Step 2 of 4
The last step introduced the concept of resources. Resources are data stored
with your entities that define how they can be accessed. For example, when the
configuration in your
default.xml files is applied to your application’s
entities in the database, resources are created. These resources are then used
in conjunction with Liferay DXP’s permissions system to determine who can do what
to the entities.
Liferay DXP provides a complete API for managing resources that’s integrated with Service Builder. This API is injected into your implementation classes automatically. To manage the resources, all you must do is call the API in the service’s add and delete methods. Follow these steps to do this in your application:
Just before the
returnstatement, add this code:
resourceLocalService.addResources(user.getCompanyId(), groupId, userId, Guestbook.class.getName(), guestbookId, false, true, true);
Note that the
resourceLocalServiceobject is already there, ready for you to use. This is one of several utilities that are injected automatically by Service Builder. You’ll see the rest in the future.
This code adds a resource to Liferay DXP’s database to correspond with your entity (note that the
guestbookIdis included in the call). The three booleans at the end are settings. The first is whether to add portlet action permissions. This should only be
trueif the permission is for a portlet resource. Since this permission is for a model resource (an entity), it’s
false. The other two are settings for adding group and guest permissions. If you set these to
true, you’ll add the default permissions you defined in the permissions configuration file (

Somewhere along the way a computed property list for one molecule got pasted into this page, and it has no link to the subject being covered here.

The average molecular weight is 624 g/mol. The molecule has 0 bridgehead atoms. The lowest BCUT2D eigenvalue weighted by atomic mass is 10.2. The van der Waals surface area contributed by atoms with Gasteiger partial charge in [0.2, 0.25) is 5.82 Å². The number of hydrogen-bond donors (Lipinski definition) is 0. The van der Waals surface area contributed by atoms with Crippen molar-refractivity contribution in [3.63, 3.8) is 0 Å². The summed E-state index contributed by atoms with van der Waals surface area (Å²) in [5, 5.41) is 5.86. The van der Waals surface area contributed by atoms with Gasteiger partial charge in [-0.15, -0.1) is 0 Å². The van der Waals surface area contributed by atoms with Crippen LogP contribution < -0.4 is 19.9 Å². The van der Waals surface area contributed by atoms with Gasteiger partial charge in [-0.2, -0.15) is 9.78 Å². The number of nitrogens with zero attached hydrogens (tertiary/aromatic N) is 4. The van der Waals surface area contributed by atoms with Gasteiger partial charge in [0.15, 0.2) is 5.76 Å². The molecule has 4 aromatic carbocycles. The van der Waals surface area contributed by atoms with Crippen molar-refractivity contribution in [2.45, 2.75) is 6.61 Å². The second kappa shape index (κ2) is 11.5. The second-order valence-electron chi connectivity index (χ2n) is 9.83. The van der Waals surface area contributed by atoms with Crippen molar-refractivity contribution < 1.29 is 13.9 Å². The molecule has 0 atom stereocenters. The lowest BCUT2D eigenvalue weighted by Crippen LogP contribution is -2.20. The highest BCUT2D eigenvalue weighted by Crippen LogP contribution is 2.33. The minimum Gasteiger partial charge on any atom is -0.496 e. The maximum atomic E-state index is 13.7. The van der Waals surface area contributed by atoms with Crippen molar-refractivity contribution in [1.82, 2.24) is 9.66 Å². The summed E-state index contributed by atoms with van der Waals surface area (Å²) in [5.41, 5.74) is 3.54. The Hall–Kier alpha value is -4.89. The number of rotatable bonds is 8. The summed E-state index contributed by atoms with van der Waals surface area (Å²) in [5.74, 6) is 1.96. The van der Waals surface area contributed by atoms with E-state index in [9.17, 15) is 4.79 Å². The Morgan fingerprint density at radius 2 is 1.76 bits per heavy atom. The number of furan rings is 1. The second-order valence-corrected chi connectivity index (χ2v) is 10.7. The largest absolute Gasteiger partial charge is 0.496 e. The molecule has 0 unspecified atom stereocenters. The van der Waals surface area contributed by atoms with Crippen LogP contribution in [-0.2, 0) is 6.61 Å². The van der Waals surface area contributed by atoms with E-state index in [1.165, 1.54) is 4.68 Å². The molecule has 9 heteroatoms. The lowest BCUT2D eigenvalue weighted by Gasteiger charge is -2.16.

default.xml) in the previous step. Since you definitely want to do this, these booleans are set to
Next, go to the
updateGuestbookmethod. Add a similar bit of code in between
resourceLocalService.updateResources(serviceContext.getCompanyId(), serviceContext.getScopeGroupId(), Guestbook.class.getName(), guestbookId, serviceContext.getGroupPermissions(), serviceContext.getGuestPermissions());
Now you’ll do the same for
deleteGuestbook. Add this code in between
guestbook = deleteGuestbook(guestbook);and the
resourceLocalService.deleteResource(serviceContext.getCompanyId(), Guestbook.class.getName(), ResourceConstants.SCOPE_INDIVIDUAL, guestbookId);
Hit [CTRL]+[SHIFT]+O to organize the imports and save the file.
Now you’ll add resources for the
EntryLocalServiceImpl.javafrom the same package. For
addEntry, add a line of code that adds resources for this entity, just before the return statement:
resourceLocalService.addResources(user.getCompanyId(), groupId, userId, Entry.class.getName(), entryId, false, true, true);
deleteEntry, add this code just before the
resourceLocalService.deleteResource( serviceContext.getCompanyId(), Entry.class.getName(), ResourceConstants.SCOPE_INDIVIDUAL, entryId);
updateEntryand add its resource action, also just before the
resourceLocalService.updateResources( user.getCompanyId(), serviceContext.getScopeGroupId(), Entry.class.getName(), entryId, serviceContext.getGroupPermissions(), serviceContext.getGuestPermissions());
That’s all it takes to add permissions resources. Future entities added to the database are fully permissions-enabled. Note, however, that any entities you’ve already added to your Guestbook application in the portal don’t have resources and thus can’t be protected by permissions. You’ll fix this at the end of this section.
Next, you’ll create helper classes to make it easier to check permissions.